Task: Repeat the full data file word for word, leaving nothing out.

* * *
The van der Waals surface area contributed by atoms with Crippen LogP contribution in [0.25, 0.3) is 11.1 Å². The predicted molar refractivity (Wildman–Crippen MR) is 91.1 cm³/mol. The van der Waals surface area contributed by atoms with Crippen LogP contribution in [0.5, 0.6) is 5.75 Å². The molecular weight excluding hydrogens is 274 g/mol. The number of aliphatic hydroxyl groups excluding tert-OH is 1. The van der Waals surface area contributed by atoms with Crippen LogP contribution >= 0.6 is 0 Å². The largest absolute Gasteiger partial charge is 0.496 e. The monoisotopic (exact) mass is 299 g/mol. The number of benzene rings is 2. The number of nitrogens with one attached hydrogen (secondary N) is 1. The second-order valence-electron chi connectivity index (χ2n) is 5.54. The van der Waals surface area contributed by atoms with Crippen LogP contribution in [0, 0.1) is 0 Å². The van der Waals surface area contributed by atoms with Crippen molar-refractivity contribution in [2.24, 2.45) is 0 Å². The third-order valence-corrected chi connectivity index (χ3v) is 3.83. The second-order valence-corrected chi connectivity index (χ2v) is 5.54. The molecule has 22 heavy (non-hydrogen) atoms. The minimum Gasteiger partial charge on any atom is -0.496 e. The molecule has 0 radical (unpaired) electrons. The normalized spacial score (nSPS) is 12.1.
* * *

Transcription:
The van der Waals surface area contributed by atoms with Crippen LogP contribution in [0.25, 0.3) is 11.1 Å². The predicted molar refractivity (Wildman–Crippen MR) is 91.1 cm³/mol. The van der Waals surface area contributed by atoms with Crippen LogP contribution in [0.5, 0.6) is 5.75 Å². The molecular weight excluding hydrogens is 274 g/mol. The number of aliphatic hydroxyl groups excluding tert-OH is 1. The van der Waals surface area contributed by atoms with Crippen LogP contribution >= 0.6 is 0 Å². The largest absolute Gasteiger partial charge is 0.496 e. The monoisotopic (exact) mass is 299 g/mol. The number of benzene rings is 2. The number of nitrogens with one attached hydrogen (secondary N) is 1. The second-order valence-electron chi connectivity index (χ2n) is 5.54. The van der Waals surface area contributed by atoms with Crippen LogP contribution in [0, 0.1) is 0 Å². The van der Waals surface area contributed by atoms with Crippen molar-refractivity contribution in [2.24, 2.45) is 0 Å². The third-order valence-corrected chi connectivity index (χ3v) is 3.83. The second-order valence-corrected chi connectivity index (χ2v) is 5.54. The molecule has 22 heavy (non-hydrogen) atoms. The minimum Gasteiger partial charge on any atom is -0.496 e. The molecule has 0 radical (unpaired) electrons. The normalized spacial score (nSPS) is 12.1.